During Mark Zuckerberg’s hearing in front of the U.S. Senate on Tuesday, Sen. Orrin Hatch asked the beleaguered Facebook chief executive, “How do you sustain a business model in which users don’t pay for your service?”
Zuckerberg: “Senator, we run ads.”
As one billionaire social network CEO faces the ire of the nation, if not that of both houses of Congress, another billionaire social network chief executive sees an opportunity to connect people without using an advertising-based model. Vero, a three-year-old social platform, thinks it can capitalize on Facebook’s mistakes. Mainly by making users pay with cold, hard cash for its product.
“We’re not here to use people’s data; we’re not here to monetize on it,” said Ayman Hariri, Vero’s CEO.
Almost every year, a new social network arises promising to be the next Facebook. (Remember Ello? And Peach? And Yo? And Mastodon? And Gribby? That last one’s not real, but you know what I mean.) It goes viral for a day, maybe a week, only to die down and watch its users abandon it for the social networks they already love. Like Twitter. And Facebook. And Snapchat. And Gribby.
Vero, this season’s It social platform, rose to fame in late February, and Hariri doesn’t think it’ll end up in the social media graveyard due to its ad-free and algorithm-free model—and its promise not to data mine user content or information.
“We don’t know who our users are,” Hariri said. “We’re not doing any psychological profiling of them or understanding what their habits are.”
That’s not to say Vero hasn’t faced its own issues around privacy and data. The company recently clarified its terms of service after users were upset that the previous terms of service alluded to Vero owning their content.
“We have no intention of getting our users to sign up for something [and have them] have no idea what they’re getting themselves into. I think that’s really what’s happening today with companies like Facebook,” Hariri said.
Hariri also has his own personal controversy during the app’s rise in popularity, after his relationship to his family’s construction firm, Saudi Oger was uncovered. The firm was sued by 30,000 workers for unpaid wages last year and subsequently shut down. Hariri’s a billionaire, whose father, the former Prime Minister of Lebanon, was assassinated in 2005. His half-brother, Saad Hariri, is the country’s current prime minister. According to a statement on Vero’s website, Hariri divested from the company in 2013 and has had “no operational, management or board oversight” since then.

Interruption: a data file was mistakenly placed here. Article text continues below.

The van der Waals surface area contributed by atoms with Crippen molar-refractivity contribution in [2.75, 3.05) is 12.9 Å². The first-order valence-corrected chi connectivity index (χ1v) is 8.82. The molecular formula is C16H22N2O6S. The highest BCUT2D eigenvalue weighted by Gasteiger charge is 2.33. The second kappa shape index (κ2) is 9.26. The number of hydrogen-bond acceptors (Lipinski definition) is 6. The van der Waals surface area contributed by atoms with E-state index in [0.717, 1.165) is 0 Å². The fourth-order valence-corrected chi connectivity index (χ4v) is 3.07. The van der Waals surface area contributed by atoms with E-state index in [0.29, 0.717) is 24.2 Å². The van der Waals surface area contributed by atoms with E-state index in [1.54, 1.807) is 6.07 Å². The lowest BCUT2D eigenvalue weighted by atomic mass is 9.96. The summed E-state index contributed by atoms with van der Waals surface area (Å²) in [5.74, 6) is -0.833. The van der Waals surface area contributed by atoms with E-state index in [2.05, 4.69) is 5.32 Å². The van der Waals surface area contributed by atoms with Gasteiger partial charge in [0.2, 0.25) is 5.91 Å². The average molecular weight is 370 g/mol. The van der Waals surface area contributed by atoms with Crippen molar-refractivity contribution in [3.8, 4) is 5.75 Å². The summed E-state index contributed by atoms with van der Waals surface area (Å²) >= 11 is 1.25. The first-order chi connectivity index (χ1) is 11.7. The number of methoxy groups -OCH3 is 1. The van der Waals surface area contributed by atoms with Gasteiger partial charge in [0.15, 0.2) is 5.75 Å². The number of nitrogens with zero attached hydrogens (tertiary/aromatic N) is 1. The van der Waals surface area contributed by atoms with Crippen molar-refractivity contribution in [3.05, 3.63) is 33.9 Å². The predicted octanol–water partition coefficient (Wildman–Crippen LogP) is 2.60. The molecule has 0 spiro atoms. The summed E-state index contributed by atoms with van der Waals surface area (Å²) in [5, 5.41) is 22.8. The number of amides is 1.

His family issues, and company’s privacy issues, do not appear to be stopping Hariri from pushing forward with the social network. According to Hariri, there are 4 million users on the app, up from the 150,000 downloads the company had at the end of January. Hariri declined to state how many were daily active users, and declined to say how much a subscription would cost.
Vero has six core functions; users can post photos, a link or share what music, movie, TV show, or book they’re watching or listening to, and their location. Similar to Google Plus circles (remember those?), users can create four different social circles to share to: close friends, friends or acquaintances and followers. Friends or followers can opt-in to only follow some of a user’s content and vice versa.
Since the app is both chronological-focused and not seeking to introduce ads, Hariri believes the app is “immune” to other problems plaguing social media platforms such as the proliferation of fake news and bots. (He did acknowledge however that doesn’t mean users won’t ever post fake news and share it with their friends.)
“We’re looking to build and give our users that we have the best experience that we can,” Hariri said.
The app has also already jumped into social commerce. Twenty-five brands can sell on the app through a special tab called “Products” and users can pay with Apple Pay. Vero takes a five to 10 percent cut of what’s sold on the app. This week, Vero is also introducing a feature called “Charities,” where users can donate to charities directly.
At some point next year, Hariri shared that the company will switch over to the subscription model the app is built upon, and will find a price “that’s affordable to many.”
This is the problem Hariri believes lies in most social networks today: Too many users have signed up for a free service without understanding what that means and how it’ll affect them.
“People are really feeling the cost of free or understanding it today,” Hariri said. “They’re giving up a lot of their data and [they’re find out] what is being done with that data in order to be able to effectively target users for advertising.”